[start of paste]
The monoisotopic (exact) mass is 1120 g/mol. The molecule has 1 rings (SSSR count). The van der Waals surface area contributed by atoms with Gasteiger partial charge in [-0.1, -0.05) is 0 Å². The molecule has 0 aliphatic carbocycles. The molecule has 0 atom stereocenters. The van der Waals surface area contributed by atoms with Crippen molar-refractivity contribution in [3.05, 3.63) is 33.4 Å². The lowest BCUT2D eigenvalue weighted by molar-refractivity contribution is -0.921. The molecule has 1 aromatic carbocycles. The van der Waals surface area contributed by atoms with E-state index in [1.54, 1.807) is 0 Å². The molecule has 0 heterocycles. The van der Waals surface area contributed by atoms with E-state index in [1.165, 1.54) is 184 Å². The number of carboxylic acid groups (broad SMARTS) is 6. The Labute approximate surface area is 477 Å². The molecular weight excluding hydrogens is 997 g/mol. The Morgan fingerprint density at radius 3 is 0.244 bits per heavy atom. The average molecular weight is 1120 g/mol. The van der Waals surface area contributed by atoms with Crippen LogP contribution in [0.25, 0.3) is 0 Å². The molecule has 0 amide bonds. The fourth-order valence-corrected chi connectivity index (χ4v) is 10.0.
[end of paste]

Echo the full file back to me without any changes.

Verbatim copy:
The monoisotopic (exact) mass is 1120 g/mol. The molecule has 1 rings (SSSR count). The van der Waals surface area contributed by atoms with Gasteiger partial charge in [-0.1, -0.05) is 0 Å². The molecule has 0 aliphatic carbocycles. The molecule has 0 atom stereocenters. The van der Waals surface area contributed by atoms with Crippen molar-refractivity contribution in [3.05, 3.63) is 33.4 Å². The lowest BCUT2D eigenvalue weighted by molar-refractivity contribution is -0.921. The molecule has 1 aromatic carbocycles. The van der Waals surface area contributed by atoms with E-state index in [1.54, 1.807) is 0 Å². The molecule has 0 heterocycles. The van der Waals surface area contributed by atoms with E-state index in [1.165, 1.54) is 184 Å². The number of carboxylic acid groups (broad SMARTS) is 6. The Labute approximate surface area is 477 Å². The molecular weight excluding hydrogens is 997 g/mol. The Morgan fingerprint density at radius 3 is 0.244 bits per heavy atom. The average molecular weight is 1120 g/mol. The van der Waals surface area contributed by atoms with Crippen LogP contribution in [0.25, 0.3) is 0 Å². The molecule has 0 amide bonds. The fourth-order valence-corrected chi connectivity index (χ4v) is 10.0.